The integration of the gallium arsenide based photocathode (improves the sensitivity in the far infrared range but is more "fragile" than the S25 type photocathodes) and a "second generation" MCP covered with a filtering film (which protects the cathode from the ions) - this reduces the number of electrons generated and increases the halo visualized around the luminous points - allows an increase in the life of the tube (up to 20000 h) and amplification of residual light from 30 to 50000x. The image purity and detail rendering is about 3x superior to an 2 generation tube but your eye will not be sensitive to this optimization (or to a reduced extent); On the other hand the exceptional sensitivity to brightness allows you to use the scope in very degraded residual light conditions. The AUTO GATED function will preserve the tube from accidental exposure to sudden aggressive illumination while preserving the image rendering - which will be essential for a combat operator who, without AUTO GATED, could be dazzled by gunshots, explosions, fires...

The 3 generation tube standardized by the US Omni military standard (level VII) mainly improves the MCP with a thinner filter film than on a conventional 3 generation tube (while retaining the elements of a 3th generation tube). This modification - which brings the life of the tube to about 15000 hours - will drastically increase the definition and the image rendering, the resolution and the contrast level. Generally reserved for military use, with an amplification gain of 80 to 120000x (theoretical - but it's still pretty impressive).

It should be noted that some manufacturers offer phosphor tubes P43 which offers a rendering "black and white" or "bluish" for a better vision of contrast and detail in the image.

It should be noted that depending on the level of US omni standardization (from level II to VII) the filtering film of the MCP will give a more or less clear and detailed image. Some tubes of 3 generation are proposed without any film (filmless). The image rendering is clearly improved but the lifetime of the tube is obviously shortened. 

  • Definition: from 57 to 73 pair of lines per mm
  • Average life: 20000 to 15000 hours
  • Photocathode: gallium arsenide
  • Intensification: from 30 to 120000x (very theoretical) - requires a very low residual light level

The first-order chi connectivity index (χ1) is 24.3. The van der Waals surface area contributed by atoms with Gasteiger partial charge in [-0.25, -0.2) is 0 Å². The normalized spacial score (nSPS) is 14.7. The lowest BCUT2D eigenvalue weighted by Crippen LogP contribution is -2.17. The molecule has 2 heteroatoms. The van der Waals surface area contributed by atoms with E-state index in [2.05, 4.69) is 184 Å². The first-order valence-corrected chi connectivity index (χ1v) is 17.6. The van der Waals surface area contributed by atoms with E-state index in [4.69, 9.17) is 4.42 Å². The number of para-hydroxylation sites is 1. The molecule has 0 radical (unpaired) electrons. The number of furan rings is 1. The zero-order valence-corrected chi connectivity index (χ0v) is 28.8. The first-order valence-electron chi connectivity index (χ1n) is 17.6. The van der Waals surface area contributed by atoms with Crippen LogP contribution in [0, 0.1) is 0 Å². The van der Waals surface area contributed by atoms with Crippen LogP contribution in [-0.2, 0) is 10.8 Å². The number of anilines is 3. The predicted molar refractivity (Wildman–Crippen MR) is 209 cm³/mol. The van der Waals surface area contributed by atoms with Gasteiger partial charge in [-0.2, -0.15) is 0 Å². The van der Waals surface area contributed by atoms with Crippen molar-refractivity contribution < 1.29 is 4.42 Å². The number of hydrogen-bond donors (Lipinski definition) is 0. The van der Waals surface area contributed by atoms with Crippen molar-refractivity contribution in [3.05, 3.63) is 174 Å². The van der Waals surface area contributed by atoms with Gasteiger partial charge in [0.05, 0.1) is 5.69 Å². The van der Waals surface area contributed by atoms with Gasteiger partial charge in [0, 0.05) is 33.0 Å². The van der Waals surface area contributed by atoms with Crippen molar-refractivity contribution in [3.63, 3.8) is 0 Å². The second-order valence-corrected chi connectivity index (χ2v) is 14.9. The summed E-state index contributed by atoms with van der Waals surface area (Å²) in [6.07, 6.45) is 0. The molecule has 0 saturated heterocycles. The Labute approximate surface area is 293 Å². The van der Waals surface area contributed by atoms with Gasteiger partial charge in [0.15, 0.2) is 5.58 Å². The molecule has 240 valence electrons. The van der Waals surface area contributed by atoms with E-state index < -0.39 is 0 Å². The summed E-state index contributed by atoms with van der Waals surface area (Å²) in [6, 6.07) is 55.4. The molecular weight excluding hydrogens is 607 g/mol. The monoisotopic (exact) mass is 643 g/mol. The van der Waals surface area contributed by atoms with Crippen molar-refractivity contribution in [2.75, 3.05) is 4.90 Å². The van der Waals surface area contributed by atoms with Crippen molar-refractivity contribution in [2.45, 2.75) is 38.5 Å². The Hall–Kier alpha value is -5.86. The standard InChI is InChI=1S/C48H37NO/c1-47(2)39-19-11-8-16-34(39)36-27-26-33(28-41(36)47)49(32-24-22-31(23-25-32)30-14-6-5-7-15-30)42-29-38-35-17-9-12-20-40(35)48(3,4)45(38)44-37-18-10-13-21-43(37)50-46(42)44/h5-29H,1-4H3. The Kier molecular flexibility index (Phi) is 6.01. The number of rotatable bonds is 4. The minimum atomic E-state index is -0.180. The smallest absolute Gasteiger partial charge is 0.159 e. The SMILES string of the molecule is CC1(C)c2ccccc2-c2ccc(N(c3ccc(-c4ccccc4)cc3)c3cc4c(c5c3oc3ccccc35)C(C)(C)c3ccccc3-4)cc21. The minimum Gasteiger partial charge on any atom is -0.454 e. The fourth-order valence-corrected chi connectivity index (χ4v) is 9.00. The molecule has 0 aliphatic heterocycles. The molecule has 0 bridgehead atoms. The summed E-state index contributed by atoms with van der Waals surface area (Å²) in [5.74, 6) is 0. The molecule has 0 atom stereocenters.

• Average price: from 2300 to 6000 euros - depending on the type of scope (monocular, binocular, rifle scope, with or without magnification, etc.) and the components used
  • FOM (Figure Of Merit): from 1400 to over 2000


The special case of digital night vision

A technology identical to that used in your camera, your digital surveillance cameras or your webcam: a CCD or CMOS modified to be sensitive not to the visible spectrum but to the infrared spectrum and converted into a digital signal. The digital signal is amplified and transmitted to the LCD screen where you view the image. The lack of a phosphor screen will remove the black and green rendering to render a black and white image.

Like an 1 generation tube, a digital night vision scope can only amplify residual light, without the integration of an MCP. In fact you will need either a significant residual light (full moon...) or IR diodes, or an IR torch. It is essential to note that any infra-red emission is detectable. It's stupid to be a shot by a sniper because of these kinds of mistakes.

The amplification will be identical (or even superior) to a "1+" generation tube (i.e. 1000x) with a better image rendering - notably because of the absence of distortion on the edges.

Its most decisive advantage is that, of course, the constraints linked to the tubes disappear. You can use the scope during the day without any risk, neither for your eyes nor for the device. It will also be much easier to exploit all the advantages of a digital camera (recording images or videos, integration of a rangefinder, a barometer ...).

This type of product will be perfect for " recreational " use or for securing areas at low alert levels and in low intensity combat. IT WILL AVOID COMBAT FACING PROFESSIONAL AND EQUIPPED SOLDIERS.